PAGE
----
The goals of this track include:
- Acquisition of knowledge and advanced skills in an educational area of interest (Simulation, innovative educational tools, POCUS education, etc.)
- Participation in program improvement and development.
- Enhanced understanding and knowledge of evidenced-based best teaching practices.
- Educational research.
- Development of educational leadership skills.
Academic Activities, Opportunities, and Support
For all fellows, regardless of chosen track, the fellowship features a wide array of didactic teaching sessions spread throughout the year.
When fellows begin their year from July through August, we help speed their transition to our units with a series of boot-camp lectures – focused on high-yield topics given by attending experts of their respective fields, such as ECMO by our ECMO medical director, VADs by a heart failure cardiologist, blood management by our blood bank director, and others. Many of these talks are shared with our junior cardiothoracic surgery fellows, which helps build early camaraderie and familiarity.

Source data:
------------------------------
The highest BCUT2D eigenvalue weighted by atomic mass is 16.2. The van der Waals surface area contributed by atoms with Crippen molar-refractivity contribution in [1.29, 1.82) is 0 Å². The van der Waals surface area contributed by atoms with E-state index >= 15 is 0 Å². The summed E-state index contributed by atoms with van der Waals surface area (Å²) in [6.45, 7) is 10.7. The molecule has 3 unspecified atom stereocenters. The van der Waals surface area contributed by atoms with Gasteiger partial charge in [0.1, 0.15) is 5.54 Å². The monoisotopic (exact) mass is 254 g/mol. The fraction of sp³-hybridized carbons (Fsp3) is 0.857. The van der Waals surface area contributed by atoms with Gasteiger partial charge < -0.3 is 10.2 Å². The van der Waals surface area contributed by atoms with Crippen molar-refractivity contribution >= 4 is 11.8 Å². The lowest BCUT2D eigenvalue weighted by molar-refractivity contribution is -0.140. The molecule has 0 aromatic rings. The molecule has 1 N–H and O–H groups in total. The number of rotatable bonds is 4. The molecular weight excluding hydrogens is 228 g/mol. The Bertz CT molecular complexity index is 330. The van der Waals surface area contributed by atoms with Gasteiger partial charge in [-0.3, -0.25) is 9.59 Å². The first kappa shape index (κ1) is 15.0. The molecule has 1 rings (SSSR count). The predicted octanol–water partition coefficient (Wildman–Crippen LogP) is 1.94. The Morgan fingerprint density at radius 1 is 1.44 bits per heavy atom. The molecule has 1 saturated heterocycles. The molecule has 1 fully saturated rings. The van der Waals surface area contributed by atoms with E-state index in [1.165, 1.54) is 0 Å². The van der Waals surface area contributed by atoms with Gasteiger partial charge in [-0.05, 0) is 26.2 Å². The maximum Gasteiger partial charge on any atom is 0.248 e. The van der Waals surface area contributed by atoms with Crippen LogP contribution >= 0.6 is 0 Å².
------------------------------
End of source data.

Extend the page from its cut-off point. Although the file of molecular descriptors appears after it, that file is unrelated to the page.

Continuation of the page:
Each month, we hold several recurring educational activities. Attending-led didactics are lectures given by attendings in their areas of expertise; with a wide range of topics, from sepsis, to cardiac output monitoring, to pulmonary hypertension. Journal club is led by a fellow with a faculty mentor, and scrutinizes recent, salient studies, or previously accepted landmark trials in critical care. Challenging case discussion is also led by a fellow with attending mentorship, and presents a recent difficult case for discussion among our division. These sessions are usually highly educational and very clinically germane. Board review is led by associate program director Dr. Shen, and starts early in the academic year to prime fellows for studying, reinforcing concepts for the critical care board exam. Multidisciplinary critical care conference is held in collaboration with the divisions of Pulmonary Critical Care, Surgery Critical Care, Neurocritical Care, and Pediatric Critical Care – each month one division delivers a lecture on a topic relevant to all intensivists and invites discussions on different management styles and perspectives. POCUS reading sessions are led by program director Dr. Osorio, and reinforce POCUS image acquisition and optimization techniques.